After we finish eating, Ashlock sends us to our unit in the Ponce de Leon, where we retrieve Hogarth and Leona. Hilde then goes to the tracer gang headquarters alone. It takes her so long to presumably convince Slipstream’s friends that we’ve found a way to help her that a Doctor Mallory Hammer comes back from the past before they return.
“Pleased to meet you,” Dr. Hammer says.
“Do you need to rest?” Kolby asks protectively.
“I’m fine. They do have beds in 2022. Anyway, are these my patients?”
“These two are,” I say. “The third is on her way.”
“Okay, we’ll start without her. Privately.” She leads them to the examination room, which was probably once just a bedroom, while I wait here. Before she leaves, she asks Ashlock to check on her primary patient, so he goes down to the basement. While I’m not told specifically to stay out, it’s clear that the basement is a no-go zone.
Ecrin has to go upstairs to make a call, so now I’m just alone with the security guard. “Was he doing okay?” he asks of me.
“Elder. My partner.”
“I thought we couldn’t talk about him.”
“Not around others, but you can tell me what you know.”
“His name was Elder?”
“Yeah. Elder Caverness. I’m guess this means you didn’t spend much time with him?”
“Few minutes,” I lament. “He doesn’t seem the happiest where he is, working for the woman we’re trying to stop right now. He’s doing okay, though...convinced he’s exactly where he needs to be.”
Kolby nods. “That sounds like him.”
“I think he misses you. Do you ever see each other?” I ask.
“Radio silence, by design. Please don’t mention him to anyone else. His mission is too important.”
“Of course.” I zip my mouth closed, locked it up, and break the key in half with my bare hands.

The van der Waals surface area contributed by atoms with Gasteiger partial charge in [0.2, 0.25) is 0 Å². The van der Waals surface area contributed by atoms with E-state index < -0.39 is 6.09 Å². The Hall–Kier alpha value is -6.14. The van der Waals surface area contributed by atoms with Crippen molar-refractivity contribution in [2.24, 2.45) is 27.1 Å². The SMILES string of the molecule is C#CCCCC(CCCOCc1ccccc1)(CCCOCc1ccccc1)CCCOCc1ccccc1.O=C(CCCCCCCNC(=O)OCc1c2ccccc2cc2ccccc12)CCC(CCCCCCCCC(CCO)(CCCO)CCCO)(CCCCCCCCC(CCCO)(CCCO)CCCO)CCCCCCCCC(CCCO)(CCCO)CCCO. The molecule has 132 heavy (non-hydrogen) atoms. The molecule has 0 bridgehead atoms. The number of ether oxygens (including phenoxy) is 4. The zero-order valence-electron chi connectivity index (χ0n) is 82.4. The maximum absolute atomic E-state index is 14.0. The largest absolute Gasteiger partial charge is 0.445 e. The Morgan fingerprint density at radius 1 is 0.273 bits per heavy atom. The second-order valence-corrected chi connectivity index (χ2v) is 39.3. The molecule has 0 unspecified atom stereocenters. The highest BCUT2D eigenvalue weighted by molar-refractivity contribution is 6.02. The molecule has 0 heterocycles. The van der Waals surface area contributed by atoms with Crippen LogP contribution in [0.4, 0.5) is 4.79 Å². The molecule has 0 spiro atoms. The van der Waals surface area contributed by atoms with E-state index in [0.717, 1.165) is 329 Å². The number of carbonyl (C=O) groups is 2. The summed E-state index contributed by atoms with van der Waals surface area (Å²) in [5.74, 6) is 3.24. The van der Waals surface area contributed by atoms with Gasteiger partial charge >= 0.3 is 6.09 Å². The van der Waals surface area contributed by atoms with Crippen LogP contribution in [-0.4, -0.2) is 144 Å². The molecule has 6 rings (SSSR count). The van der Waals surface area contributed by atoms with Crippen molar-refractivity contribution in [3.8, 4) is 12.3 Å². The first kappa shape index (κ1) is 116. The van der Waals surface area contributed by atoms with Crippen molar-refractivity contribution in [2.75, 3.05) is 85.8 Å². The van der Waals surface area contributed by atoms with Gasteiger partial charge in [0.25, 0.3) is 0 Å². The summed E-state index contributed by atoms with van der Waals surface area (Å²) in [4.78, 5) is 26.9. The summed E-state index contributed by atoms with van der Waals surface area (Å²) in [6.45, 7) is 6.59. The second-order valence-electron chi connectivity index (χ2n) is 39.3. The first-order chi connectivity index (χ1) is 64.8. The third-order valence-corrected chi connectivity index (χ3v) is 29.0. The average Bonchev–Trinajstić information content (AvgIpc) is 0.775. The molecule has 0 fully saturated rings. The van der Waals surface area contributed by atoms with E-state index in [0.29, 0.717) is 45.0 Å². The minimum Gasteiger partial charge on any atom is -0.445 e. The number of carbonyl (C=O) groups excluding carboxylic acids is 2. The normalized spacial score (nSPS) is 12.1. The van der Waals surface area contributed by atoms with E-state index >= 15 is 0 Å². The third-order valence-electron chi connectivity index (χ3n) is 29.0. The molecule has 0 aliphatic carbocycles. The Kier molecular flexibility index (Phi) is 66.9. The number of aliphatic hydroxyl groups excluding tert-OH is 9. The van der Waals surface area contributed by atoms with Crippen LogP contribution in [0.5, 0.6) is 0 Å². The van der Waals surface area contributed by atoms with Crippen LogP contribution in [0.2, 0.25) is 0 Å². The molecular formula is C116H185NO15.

Ashlock comes back upstairs, having actioned Hilde and Slipstream here. He escorts the latter to the backroom, then comes back to wait with us at the table.
A half hour later, Dr. Hammer comes out alone. “I’m sending samples to the time lab. I can’t expedite the testing, because there may be a temporal component to the drug itself, which could be distorted if it’s not measured in linear time. I’m fairly certain I know what it is, though. It resembles something I encountered a few hundred years from now. I think it came from another planet. The person who did this is serious business. Once I help your friends with a broad spectrum counteragent, you should all stay away from her.
“They can’t do that,” Kolby says, having completely warmed up to them.
I look at him, then back to Dr. Hammer. “The mission is too important.”
“Well, I can insulate you from the effects of the memory loss, but the formula also requires realtime, so it wouldn’t be ready for about a week.”
“That’s okay,” Hilde says. “We don’t think it’s her main weapon, or a weapon at all. We think our friends were just in the wrong place at the wrong time.”
“Thank you for everything,” I say graciously. “All of you.”
“We’ll get your people fixed up, and on their way,” Ashlock says, standing up. “Ecrin will take you back home the long way ‘round, so you know where we are. Come for avocado toast whenever you want.”
“Thanks again,” I say. Then I add, “The Action.”
He smiles.

Friday, August 24, 2018

Microstory 915: Indoor Plumbing/Energy Grid